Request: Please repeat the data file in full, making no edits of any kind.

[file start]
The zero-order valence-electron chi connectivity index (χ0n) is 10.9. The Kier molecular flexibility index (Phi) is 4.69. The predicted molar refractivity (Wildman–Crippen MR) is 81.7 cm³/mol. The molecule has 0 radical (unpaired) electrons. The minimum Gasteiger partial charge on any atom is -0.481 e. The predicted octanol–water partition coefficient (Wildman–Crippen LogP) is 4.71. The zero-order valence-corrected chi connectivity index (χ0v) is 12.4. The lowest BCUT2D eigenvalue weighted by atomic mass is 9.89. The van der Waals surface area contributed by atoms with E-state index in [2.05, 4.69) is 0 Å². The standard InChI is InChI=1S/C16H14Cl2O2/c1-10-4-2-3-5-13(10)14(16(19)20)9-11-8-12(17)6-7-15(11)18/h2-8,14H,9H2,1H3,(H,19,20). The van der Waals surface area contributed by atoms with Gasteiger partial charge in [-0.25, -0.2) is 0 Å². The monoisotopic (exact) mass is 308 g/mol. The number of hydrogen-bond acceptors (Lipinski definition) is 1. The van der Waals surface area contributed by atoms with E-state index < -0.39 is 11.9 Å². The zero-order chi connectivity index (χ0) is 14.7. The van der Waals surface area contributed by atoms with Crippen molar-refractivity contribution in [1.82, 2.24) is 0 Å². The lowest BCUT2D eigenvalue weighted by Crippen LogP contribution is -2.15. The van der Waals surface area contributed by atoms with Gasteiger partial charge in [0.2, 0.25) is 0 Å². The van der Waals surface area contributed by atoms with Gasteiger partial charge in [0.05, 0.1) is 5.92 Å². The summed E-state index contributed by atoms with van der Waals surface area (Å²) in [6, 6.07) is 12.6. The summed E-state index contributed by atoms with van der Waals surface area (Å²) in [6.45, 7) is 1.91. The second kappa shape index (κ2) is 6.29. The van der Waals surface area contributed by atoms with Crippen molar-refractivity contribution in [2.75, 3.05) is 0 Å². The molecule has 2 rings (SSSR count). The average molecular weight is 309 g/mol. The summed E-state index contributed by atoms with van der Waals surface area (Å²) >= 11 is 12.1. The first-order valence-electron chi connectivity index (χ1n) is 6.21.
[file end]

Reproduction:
The zero-order valence-electron chi connectivity index (χ0n) is 10.9. The Kier molecular flexibility index (Phi) is 4.69. The predicted molar refractivity (Wildman–Crippen MR) is 81.7 cm³/mol. The molecule has 0 radical (unpaired) electrons. The minimum Gasteiger partial charge on any atom is -0.481 e. The predicted octanol–water partition coefficient (Wildman–Crippen LogP) is 4.71. The zero-order valence-corrected chi connectivity index (χ0v) is 12.4. The lowest BCUT2D eigenvalue weighted by atomic mass is 9.89. The van der Waals surface area contributed by atoms with E-state index in [2.05, 4.69) is 0 Å². The standard InChI is InChI=1S/C16H14Cl2O2/c1-10-4-2-3-5-13(10)14(16(19)20)9-11-8-12(17)6-7-15(11)18/h2-8,14H,9H2,1H3,(H,19,20). The van der Waals surface area contributed by atoms with Gasteiger partial charge in [-0.25, -0.2) is 0 Å². The monoisotopic (exact) mass is 308 g/mol. The number of hydrogen-bond acceptors (Lipinski definition) is 1. The van der Waals surface area contributed by atoms with E-state index < -0.39 is 11.9 Å². The zero-order chi connectivity index (χ0) is 14.7. The van der Waals surface area contributed by atoms with Crippen molar-refractivity contribution in [1.82, 2.24) is 0 Å². The lowest BCUT2D eigenvalue weighted by Crippen LogP contribution is -2.15. The van der Waals surface area contributed by atoms with Gasteiger partial charge in [0.2, 0.25) is 0 Å². The van der Waals surface area contributed by atoms with Gasteiger partial charge in [0.05, 0.1) is 5.92 Å². The summed E-state index contributed by atoms with van der Waals surface area (Å²) in [6, 6.07) is 12.6. The summed E-state index contributed by atoms with van der Waals surface area (Å²) in [6.45, 7) is 1.91. The second kappa shape index (κ2) is 6.29. The van der Waals surface area contributed by atoms with Crippen molar-refractivity contribution in [2.75, 3.05) is 0 Å². The molecule has 2 rings (SSSR count). The average molecular weight is 309 g/mol. The summed E-state index contributed by atoms with van der Waals surface area (Å²) >= 11 is 12.1. The first-order valence-electron chi connectivity index (χ1n) is 6.21.